December 8, 2019

41 Percent of Young European Jews Have Considered Emigrating Due to Anti-Semitism

BERLIN, GERMANY - APRIL 25: A participant wears a kippah during a "wear a kippah" gathering to protest against anti-Semitism in front of the Jewish Community House on April 25, 2018 in Berlin, Germany. The Jewish community made a public appeal for Jews and non-Jews to attend the event and wear a kippah as a show of solidarity. The effort was sparked by a recent incident in Berlin in which a Syrian Palestinian man berated and struck with his belt a man wearing a kippah. The kippah-wearer was not Jewish, but an Israeli Arab who wore the kippah curious what reaction he might receive while walking in Berlin. In 2017 Germany reportedly recorded 1453 criminal offenses related to anti-Semitism, of which 94 percent were attributed to German citizens. (Photo by Carsten Koall/Getty Images)

(JTA) — Forty-one percent of young Jews in Europe have considered emigrating because of safety concerns, according to the findings of a survey published Thursday.

Some 2,700 respondents aged 16-34 said they wanted to leave “because they did not feel safe living there as a Jewish person,” the European Union’s Agency for Fundamental Rights agency wrote in a statement.

The data comes from an analysis of a 2018 survey conducted by the agency. There is no margin of error.

Along among the young people grouping, 45 percent said they choose not to wear, carry or display distinguishable Jewish items in public because there are concerned about their safety.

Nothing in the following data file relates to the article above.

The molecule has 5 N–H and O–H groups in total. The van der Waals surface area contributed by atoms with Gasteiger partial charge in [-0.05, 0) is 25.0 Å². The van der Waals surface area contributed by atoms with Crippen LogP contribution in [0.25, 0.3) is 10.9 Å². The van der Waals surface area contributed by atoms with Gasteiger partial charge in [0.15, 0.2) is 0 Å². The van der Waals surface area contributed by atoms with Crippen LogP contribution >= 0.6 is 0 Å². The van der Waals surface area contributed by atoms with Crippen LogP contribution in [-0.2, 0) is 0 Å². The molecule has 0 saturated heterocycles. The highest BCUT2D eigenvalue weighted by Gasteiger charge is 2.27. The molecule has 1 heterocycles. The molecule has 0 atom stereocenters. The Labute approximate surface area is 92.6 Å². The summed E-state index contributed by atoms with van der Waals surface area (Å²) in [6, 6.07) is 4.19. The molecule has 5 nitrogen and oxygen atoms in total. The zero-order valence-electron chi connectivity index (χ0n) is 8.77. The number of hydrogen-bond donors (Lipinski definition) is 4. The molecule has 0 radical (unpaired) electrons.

The young Jews surveyed come from Austria, Belgium, Denmark, France, Germany, Hungary, Italy, the Netherlands, Poland, Spain, Sweden and the United Kingdom.

Overall, 44 percent of the young respondents said they had experienced anti-Semitic harassment, which is 12 percent higher than their elders in the survey of more than 16,000 respondents. Eighty percent of young victims do not report harassment to the police or any other authority, according to the survey.

More than 80 percent of the young Jewish Europeans declared the strength of their Jewish identity to be high.

Nearly two-thirds, or 62 percent, of young respondents said they have a “strong attachment” to Israel, a proportion nearly identical to their attachment level to their own countries. Only 35 percent reported having the same sentiment toward the European Union.

“Young Jewish Europeans are very attached to their Jewish identity,” the EU commissioner for justice, consumers and gender equality, Vera Jourova, said in a statement. “I am saddened that they fear for their security in Europe, do not dare to wear a kippah and some even consider emigrating.”